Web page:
At first we researched other thriller openings with related themes and decided on what type of audience would view our thriller. We visited The Pearl & Dean website to find comparisons between thrillers and who would view them.
On our initial day of filming we used a sony hand held camera. This enabled us to change from shoot to shoot with ease and helped us to work sufficiently and manage our time better. When we returned to do our re-shoot, we used a slightly different camera which was not charged and the the screen was broken. We had to sacrifice some of our filming time so that the camera battery was fully charged and had to adapt adequately as we were not able to see what we was filming on the camera. On both days of filming we used the tripod to get a steady, static shot, and this also helped us to create smooth pan shots.

6. What have you learnt about technologies from the process of constructing the product?
There were strengths and weaknesses in the camera equipment, a strength was that it was fairly easy to operate, it was quick and easy to connect the footage to 'Final Cut Express' and upload our film. A weakness of the camera equipment was on our second day of filming we found that all of our footage was faulty and had to re shoot. We faced a problem when filming we arrived to our destination to begin filming and within 15 minutes the the battery on our camera went. We failed to charge our camera. However we then cancelled that date for filming charged our camera and re filmed another day. We learnt how to compose and edit a film.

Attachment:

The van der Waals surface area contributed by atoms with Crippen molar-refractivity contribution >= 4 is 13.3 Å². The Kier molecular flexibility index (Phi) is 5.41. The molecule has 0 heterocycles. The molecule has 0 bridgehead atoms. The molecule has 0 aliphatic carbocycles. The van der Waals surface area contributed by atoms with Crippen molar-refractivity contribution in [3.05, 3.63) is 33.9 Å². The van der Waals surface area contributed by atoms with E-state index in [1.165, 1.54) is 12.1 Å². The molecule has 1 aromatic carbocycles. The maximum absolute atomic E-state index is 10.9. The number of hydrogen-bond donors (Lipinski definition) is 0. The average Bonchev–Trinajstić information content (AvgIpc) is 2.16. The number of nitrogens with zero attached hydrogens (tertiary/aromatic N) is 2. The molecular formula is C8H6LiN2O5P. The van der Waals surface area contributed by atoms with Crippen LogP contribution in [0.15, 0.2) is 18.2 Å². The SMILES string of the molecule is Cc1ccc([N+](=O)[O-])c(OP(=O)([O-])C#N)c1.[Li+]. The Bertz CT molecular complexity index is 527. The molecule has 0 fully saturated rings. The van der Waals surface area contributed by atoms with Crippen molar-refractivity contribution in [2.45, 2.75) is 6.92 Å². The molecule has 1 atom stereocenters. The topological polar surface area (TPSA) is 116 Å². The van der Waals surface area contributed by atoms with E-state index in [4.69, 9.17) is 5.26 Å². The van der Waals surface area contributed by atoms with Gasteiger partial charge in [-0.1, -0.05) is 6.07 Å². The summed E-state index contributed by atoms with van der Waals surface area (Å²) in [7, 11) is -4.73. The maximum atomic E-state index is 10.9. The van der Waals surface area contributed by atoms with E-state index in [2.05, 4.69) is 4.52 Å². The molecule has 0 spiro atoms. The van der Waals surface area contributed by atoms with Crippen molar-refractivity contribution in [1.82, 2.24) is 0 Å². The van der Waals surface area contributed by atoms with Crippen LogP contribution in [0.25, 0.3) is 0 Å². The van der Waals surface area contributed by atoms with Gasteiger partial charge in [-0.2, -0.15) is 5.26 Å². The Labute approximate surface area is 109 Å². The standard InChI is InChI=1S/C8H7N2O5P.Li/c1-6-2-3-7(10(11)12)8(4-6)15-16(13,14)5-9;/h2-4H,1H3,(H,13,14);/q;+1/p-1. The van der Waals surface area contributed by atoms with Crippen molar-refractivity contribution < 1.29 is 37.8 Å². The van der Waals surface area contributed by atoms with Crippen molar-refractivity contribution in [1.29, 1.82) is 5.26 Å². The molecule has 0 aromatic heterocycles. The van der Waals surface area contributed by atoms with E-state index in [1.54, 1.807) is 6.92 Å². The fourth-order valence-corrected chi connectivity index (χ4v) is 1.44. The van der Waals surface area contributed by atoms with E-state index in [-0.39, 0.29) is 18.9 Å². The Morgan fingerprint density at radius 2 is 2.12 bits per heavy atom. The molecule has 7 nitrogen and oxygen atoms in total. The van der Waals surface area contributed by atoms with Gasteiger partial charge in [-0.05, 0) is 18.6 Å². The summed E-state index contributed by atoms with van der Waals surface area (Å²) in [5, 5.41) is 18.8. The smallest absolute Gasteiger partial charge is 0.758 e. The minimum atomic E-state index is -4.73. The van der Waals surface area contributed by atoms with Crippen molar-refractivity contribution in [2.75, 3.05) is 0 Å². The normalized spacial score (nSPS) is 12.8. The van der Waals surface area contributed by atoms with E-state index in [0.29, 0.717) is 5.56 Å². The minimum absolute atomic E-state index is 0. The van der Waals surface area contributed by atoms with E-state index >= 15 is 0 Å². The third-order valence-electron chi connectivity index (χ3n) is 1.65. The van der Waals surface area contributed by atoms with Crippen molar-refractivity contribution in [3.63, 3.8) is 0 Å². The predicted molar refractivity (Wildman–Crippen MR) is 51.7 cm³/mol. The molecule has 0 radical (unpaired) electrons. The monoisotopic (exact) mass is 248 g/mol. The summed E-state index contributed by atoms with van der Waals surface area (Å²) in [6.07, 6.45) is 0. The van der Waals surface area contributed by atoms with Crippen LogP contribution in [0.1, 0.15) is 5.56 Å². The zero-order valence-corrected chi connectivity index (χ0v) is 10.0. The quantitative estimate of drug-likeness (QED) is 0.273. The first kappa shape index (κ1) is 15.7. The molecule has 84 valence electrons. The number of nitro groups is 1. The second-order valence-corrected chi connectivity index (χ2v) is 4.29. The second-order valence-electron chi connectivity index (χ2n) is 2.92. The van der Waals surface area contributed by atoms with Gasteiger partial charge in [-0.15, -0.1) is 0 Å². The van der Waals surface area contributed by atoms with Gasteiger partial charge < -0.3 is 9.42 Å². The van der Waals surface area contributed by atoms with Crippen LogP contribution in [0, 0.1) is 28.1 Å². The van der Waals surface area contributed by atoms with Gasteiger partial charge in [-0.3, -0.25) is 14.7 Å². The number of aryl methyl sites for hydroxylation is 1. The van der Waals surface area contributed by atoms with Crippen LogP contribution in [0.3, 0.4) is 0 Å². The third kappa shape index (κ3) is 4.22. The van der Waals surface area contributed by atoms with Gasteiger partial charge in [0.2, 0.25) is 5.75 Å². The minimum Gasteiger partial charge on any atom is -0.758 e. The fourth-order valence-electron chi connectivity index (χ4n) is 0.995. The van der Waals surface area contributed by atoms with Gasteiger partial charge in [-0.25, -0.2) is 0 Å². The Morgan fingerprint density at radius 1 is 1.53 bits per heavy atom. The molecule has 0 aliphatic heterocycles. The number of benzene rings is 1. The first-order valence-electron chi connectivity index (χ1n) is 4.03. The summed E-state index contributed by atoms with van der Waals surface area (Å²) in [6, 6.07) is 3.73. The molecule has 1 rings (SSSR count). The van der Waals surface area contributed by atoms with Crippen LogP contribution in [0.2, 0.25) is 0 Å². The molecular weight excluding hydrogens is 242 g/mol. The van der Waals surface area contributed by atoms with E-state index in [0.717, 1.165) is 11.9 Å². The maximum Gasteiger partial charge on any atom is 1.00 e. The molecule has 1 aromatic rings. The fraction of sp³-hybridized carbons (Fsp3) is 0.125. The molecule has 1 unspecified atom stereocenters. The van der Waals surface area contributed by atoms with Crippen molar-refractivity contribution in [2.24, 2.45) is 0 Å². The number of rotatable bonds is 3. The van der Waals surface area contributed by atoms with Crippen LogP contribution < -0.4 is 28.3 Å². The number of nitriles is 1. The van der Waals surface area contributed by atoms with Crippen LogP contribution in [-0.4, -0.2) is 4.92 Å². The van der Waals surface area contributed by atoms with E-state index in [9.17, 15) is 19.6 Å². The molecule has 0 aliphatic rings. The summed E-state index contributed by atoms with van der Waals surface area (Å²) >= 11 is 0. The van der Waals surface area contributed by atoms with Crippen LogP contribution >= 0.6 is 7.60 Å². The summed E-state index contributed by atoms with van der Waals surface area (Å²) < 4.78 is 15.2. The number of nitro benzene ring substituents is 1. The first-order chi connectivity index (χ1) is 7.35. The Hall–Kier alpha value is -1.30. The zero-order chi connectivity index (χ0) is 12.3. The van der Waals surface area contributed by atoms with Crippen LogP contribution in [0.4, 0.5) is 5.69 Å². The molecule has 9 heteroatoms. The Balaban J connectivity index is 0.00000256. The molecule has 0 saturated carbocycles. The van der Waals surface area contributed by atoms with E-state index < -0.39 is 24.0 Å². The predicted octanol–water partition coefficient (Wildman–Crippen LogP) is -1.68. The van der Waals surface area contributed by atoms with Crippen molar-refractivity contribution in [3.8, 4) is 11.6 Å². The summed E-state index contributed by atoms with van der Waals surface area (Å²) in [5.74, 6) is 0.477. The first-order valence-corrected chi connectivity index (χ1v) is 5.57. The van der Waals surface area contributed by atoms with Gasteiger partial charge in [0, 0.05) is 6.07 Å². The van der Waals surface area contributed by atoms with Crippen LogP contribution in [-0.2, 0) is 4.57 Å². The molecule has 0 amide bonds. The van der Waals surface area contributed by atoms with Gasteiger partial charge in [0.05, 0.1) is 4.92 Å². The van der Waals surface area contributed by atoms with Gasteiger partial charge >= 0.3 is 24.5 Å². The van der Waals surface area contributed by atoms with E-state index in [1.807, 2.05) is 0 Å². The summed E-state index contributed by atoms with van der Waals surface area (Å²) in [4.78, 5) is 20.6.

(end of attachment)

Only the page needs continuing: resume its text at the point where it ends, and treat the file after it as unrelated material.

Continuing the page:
7. looking back to your preliminary task, what do you feel you have learnt in the progression from it to the full product?
Once we had fully decided what was happening in each shot including: the sound, mise en scene, the camera composition and type of shot we started to plan our working script. This was in so much more detail than the storyboard, as we were to find out. The script was made easier by the fact we had no dialogue; this was to keep our opening basic so that we had fewer problems. We had to update our storyboard and script many times to keep up with the changes we had made for many different reasons. When filming we had our storyboard with us and we were reffering to it as we were filming.